In January, the Emanuel AME Church in Charleston, South Carolina, was nominated for the Nobel Peace Prize for the congregation's response to 90 seconds of terror. Six months earlier, a lone, white guman named Dylann Roof entered the historically black church and started shooting. He was a disturbed white supremacist who wanted to start a new civil war. Days after the deadly event that killed nine, families of the victims attended Roof's bond hearing in a gesture of forgiveness.
"History can seem far away, and, all of a sudden, it's just right there," says Facing History and Ourselves director Marti Tippens Murphy, comparing recent events to things that happened in and around Emanuel AME dating back to its founding in 1818. Look What a Wonder, the gospel musical Facing History brings to Memphis for a one-night-only performance this week, tells the story of the church's founder Denmark Vesey, a slave who literally won a lottery and bought his freedom. With spiritual-inspired music composed by Walter Robinson, Look What a Wonder also tells of the slave insurrection Vesey planned and the terrible suppression of that rebellion. Early members of the church were terrorized and 30 black conspirators hanged.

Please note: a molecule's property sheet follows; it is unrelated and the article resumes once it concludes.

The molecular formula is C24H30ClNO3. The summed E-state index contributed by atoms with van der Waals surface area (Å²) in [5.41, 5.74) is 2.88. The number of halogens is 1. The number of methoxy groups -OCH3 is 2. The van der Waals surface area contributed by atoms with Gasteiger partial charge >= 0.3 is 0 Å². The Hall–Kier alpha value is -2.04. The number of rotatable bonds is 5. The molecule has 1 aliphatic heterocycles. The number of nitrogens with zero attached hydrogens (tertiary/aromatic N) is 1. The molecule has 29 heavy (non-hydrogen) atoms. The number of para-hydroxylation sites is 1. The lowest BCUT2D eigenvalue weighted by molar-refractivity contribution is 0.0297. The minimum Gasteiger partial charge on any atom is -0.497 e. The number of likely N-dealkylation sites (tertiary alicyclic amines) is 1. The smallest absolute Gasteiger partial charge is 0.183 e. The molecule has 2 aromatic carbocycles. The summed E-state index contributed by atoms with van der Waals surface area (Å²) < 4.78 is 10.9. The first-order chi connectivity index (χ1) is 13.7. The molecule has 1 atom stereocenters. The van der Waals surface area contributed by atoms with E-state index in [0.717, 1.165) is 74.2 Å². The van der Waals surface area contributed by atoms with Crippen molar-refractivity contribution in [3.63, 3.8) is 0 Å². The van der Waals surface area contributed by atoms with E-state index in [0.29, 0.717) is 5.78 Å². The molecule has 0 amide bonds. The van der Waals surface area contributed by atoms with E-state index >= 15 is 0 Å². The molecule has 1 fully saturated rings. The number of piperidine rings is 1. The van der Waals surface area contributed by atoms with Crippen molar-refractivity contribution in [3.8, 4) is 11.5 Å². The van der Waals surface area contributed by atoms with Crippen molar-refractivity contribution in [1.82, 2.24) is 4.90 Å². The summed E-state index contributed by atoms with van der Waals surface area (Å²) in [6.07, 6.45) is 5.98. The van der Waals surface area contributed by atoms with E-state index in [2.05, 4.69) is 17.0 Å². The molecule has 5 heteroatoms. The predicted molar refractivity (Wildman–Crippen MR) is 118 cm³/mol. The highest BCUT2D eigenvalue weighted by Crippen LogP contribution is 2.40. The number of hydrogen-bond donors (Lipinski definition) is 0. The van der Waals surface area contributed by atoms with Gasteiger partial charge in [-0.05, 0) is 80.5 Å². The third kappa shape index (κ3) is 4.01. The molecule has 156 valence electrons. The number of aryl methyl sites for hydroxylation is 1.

Robinson and Facing History have worked together in the past, touring Look What a Wonder around the country. The show was eventually produced off-Broadway as part of the New York Musical Theatre Festival in 2007.
"It still resonates with our work," Murphy says, "with scenes about identity, voice, and decision-making during times of injustice. Art is such a powerful way to explore that ... It's not about blame and shame, but about what we can learn. And how we can use it to create a stronger and more just society."